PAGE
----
The eight-member Special Committee on Voter Confidence met again Thursday afternoon to work through revisions on their final report. This was the second meeting that leaders had said could mark the group's finish line. But, again, their optimistic timelines buckled.
- In past meetings, the committee discussed at length how to present a summary of testimony from their public listening sessions. The summary includes claims that are both unreliable and unrebutted. The latest draft presents that summary as an appendix, rather than as part of the body of the report. A disclaimer makes clear that some statements may not be factually sound.
- Thursday's meeting focused on the report's findings and conclusions, with members discussing edits line by line for more than three hours. Their discussions grew tense at moments, but the group had substantive conversations as they refined the report's key messages.
- The committee's next meeting is slated for Tuesday, Dec. 13, at 1 p.m., which means the report won't be completed until after either Scanlan is reelected or Levesque is elected to take his place.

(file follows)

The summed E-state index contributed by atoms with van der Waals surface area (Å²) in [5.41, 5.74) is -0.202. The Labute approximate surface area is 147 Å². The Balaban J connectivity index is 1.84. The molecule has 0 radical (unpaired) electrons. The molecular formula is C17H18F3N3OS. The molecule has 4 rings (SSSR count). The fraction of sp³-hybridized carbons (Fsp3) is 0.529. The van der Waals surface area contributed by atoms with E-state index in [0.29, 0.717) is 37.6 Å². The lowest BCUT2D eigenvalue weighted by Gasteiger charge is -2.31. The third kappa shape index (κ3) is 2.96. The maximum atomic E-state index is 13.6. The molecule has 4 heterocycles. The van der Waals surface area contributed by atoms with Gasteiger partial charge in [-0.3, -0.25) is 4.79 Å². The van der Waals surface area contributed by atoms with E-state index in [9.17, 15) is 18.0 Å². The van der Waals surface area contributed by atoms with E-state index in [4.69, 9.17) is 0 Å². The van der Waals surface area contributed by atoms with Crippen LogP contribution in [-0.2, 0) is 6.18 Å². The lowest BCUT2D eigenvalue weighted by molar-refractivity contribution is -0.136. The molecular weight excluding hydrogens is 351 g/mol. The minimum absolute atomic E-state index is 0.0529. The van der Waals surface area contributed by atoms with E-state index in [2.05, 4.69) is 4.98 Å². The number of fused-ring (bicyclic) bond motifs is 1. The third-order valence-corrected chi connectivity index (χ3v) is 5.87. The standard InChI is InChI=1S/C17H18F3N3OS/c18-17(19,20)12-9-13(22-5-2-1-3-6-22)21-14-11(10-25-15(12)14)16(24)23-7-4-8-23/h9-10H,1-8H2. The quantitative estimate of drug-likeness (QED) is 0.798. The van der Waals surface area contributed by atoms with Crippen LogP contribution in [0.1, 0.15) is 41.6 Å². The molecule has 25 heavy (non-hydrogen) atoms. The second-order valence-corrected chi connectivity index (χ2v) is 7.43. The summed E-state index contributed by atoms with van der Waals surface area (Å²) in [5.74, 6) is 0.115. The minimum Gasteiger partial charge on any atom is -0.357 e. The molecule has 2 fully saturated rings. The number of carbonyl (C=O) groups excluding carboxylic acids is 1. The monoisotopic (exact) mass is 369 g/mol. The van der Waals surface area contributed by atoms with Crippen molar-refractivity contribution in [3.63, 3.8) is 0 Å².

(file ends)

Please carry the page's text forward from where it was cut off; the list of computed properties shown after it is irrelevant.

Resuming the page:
Scanlan said he didn't give the committee a report deadline and isn't disappointed by how long it's taking them to finish up.
"I know that they're working hard to come up with a report that they can all agree on, which will be quite an accomplishment, given the diversity of individuals that served on that committee," he said. "And I think that's a foundation for the type of discussion that we will have to have moving forward to make sure that we maintain confidence in our elections."
🐘 NH GOP leaders step aside
Both the chair and vice chair of the NH GOP announced Friday that they won't seek reelection. New leaders will be elected at the party's annual meeting on Jan 28, according to spokesperson Mackenzie Rohde.
In a statement full of thank-yous for members of the team, NH GOP Chairman Stephen Stepanek said he's been honored to serve.